Renowned author and brand guru Martin Lindstrom engaged the audience at AdAsia2017 with a detailed presentation on why Small Data matters in the age of Big Data. “The most accurate forecasters depend on both logic (big data) and intuition (small data),” he said. Companies have tons of data but no information, said Lindstrom. Citing the example of Lego, he mentioned that the return of the small Lego bricks resulted in a 31 per cent profit increase.
It’s old world advice from an agency veteran. Always write an e-mail like it’s going to get into the wrong hands. He’s of course speaking from an embarrassing experience from his past. That e-mail anecdote could apply to social media posts as well. On Diwali weekend, Ogilvy’s Chandana Agarwal had to face a lot of criticism for her opinion on sexual harassment in ad agencies. Of course, her Facebook post was not a public rant, but meant for a closed group of her friends.
For those who have not followed the controversy, a quick introduction. At the IIFA Awards, held recently in New York, Karan Johar, Saif Ali Khan and Varun Dhawan ganged up against actor Kangana Ranaut to make several jibes against her. Ranaut’s crime was to have taken on the mighty Johar as the “flagbearer of nepotism”, when she was a guest on his show, Koffee with Karan, many moons ago.
Muck Rack makes it simple to find people, tweets, or articles that mention any name, keyword, company, hashtag etc. We've compiled this guide to help you make the most of your search.
Selecting a term
Start searching tweets, articles from media outlets, articles mentioned in tweets, journalists'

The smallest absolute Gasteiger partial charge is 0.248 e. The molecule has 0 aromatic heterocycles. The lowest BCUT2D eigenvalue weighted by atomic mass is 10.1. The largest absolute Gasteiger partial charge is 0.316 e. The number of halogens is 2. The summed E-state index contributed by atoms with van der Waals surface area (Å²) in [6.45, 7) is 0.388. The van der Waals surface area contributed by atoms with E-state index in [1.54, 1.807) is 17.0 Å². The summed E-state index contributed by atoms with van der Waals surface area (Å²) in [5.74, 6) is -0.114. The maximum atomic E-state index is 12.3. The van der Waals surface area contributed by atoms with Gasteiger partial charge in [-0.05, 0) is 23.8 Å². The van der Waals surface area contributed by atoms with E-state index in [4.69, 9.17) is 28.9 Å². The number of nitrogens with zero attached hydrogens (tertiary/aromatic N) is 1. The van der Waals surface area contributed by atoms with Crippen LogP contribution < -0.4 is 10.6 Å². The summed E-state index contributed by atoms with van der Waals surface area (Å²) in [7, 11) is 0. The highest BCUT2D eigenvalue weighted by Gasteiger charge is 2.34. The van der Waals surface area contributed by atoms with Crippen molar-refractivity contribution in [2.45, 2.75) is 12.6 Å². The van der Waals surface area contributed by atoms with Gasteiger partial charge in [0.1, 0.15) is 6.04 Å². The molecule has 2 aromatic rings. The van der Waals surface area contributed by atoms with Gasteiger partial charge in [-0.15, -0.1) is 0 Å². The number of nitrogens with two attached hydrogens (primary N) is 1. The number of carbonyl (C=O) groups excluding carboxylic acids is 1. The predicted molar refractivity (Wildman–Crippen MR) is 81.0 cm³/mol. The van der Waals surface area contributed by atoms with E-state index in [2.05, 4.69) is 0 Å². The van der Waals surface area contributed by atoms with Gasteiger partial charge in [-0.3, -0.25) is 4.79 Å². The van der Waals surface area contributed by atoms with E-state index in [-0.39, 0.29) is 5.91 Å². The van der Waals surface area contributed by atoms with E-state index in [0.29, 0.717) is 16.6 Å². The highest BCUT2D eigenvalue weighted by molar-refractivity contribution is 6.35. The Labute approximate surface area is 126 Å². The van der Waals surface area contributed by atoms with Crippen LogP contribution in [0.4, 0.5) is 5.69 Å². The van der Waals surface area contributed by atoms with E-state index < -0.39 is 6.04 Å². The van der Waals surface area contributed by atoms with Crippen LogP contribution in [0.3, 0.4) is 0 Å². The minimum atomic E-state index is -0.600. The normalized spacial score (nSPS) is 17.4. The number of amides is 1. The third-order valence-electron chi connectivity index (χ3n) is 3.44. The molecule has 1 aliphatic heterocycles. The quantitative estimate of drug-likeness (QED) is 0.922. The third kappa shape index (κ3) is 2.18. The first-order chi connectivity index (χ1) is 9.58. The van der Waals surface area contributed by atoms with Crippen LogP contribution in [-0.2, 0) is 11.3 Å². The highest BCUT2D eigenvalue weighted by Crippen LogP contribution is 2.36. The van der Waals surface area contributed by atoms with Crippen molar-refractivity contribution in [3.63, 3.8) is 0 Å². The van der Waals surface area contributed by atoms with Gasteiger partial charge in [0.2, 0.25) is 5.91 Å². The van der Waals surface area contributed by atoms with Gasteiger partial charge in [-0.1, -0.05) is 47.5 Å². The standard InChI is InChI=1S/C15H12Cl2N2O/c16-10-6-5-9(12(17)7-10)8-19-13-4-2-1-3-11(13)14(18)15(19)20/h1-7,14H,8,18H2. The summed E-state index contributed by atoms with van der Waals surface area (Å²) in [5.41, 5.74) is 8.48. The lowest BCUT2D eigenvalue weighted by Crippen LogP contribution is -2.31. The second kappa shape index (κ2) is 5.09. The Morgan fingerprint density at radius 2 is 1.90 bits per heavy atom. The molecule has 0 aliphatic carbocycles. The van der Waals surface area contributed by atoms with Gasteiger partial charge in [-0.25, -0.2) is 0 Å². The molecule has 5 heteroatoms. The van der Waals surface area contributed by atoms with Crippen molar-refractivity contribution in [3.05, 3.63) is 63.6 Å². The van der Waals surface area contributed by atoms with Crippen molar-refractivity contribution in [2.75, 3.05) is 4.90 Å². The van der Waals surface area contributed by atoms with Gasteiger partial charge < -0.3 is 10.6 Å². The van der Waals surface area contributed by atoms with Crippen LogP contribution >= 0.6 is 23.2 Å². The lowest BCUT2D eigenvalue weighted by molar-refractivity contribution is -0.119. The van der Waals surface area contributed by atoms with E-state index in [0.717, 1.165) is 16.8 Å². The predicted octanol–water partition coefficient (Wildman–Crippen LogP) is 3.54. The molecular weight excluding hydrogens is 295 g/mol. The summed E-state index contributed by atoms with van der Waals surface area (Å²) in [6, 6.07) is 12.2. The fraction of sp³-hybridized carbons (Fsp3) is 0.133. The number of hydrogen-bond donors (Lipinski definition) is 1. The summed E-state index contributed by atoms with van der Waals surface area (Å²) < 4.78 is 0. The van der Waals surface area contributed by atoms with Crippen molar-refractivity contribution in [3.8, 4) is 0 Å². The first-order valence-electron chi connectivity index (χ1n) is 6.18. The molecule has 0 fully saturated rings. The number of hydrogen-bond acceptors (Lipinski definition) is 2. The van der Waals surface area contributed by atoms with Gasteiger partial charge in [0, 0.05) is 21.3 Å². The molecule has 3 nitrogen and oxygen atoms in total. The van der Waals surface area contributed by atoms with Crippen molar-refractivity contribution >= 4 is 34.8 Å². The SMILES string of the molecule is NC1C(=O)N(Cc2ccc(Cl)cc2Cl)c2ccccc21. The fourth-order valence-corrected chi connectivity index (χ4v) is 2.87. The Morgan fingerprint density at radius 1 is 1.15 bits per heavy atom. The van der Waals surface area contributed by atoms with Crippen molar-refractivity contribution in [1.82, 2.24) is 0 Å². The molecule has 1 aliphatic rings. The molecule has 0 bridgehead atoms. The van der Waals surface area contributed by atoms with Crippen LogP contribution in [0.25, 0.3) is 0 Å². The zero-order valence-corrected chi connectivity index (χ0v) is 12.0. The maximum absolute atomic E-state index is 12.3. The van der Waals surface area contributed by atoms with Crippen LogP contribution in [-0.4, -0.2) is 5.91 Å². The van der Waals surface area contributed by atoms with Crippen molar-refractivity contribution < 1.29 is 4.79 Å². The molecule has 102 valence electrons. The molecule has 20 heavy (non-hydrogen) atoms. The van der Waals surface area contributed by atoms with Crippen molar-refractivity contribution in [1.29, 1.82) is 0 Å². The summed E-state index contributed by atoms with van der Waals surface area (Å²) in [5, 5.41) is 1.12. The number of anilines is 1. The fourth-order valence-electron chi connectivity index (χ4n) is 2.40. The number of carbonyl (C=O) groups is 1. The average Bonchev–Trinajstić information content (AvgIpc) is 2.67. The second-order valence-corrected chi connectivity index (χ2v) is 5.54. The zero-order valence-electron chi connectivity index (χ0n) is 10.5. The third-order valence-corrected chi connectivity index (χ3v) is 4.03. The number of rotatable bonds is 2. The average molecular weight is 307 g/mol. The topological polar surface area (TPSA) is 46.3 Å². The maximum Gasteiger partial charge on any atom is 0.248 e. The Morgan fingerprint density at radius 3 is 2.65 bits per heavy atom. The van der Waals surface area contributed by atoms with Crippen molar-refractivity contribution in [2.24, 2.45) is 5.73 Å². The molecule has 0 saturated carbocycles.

names, titles and bios with some suggested searches:
Companies or Topics (e.g. iPhone, Microsoft)
Phrases (e.g. "cloud computing") — use quotes to keep the terms together
Twitter handles (e.g. @username) — returns those who have mentioned or replied to
Names (e.g. "David Pogue")
Hashtags (e.g. #sxsw, #london2012)
Bio details (e.g. vegan, Olympics, father)
Muck Rack's Advanced Search allows for many boolean operators.
Find results that mention multiple specified terms, use AND or
+. For example, ensure each result contains both Elon Musk and Mark Zuckerberg by
searching Musk AND Zuckerberg or Musk + Zuckerberg.
Use the operators OR or , to broaden your search when you'd like either of
multiple terms to appear in results. (This is the default behavior of our search when no operators
are used). For example, results will contain either cake or cookie by searching cake OR cookie or cake,cookie
Use NOT or - to subtract results from your search. For
example, searching Disney will yield results about the Walt Disney Company as well as Walt Disney
World Resort. To exclude mentions of Disney World, search for Disney -World or Disney
When using one of these operators with a phrase, enclose it in quotation marks. For example, you can
find results about smartphones excluding Apple's iPhone 4S by searching smartphone -"iPhone
Exact case matching or punctuation
If you're searching for a brand name or keyword that relies on specific punctuation marks or capitalization, you can
find results that match your exact query by adding matchcase: before the keyword you're searching for, like matchcase:E*TRADE .
Use parentheses to separate multiple
boolean phrases. For example, to find journalists talking about having fun in Disney World or
Disneyland, search for ("disney world" OR disneyland) AND fun.
An asterisk can be used to search for any variation of a root word truncated by the asterisk. For example, searching for admin* will return results for administrator, administration, administer, administered, etc.
A near operator is an AND operator where you can control the distance between the words. You can vary the distance the near operation uses by adding a forward slash and number (between 0-99) such as strawberries NEAR/10 "whipped cream", which means the strawberries must exist within 10 words of "whipped cream".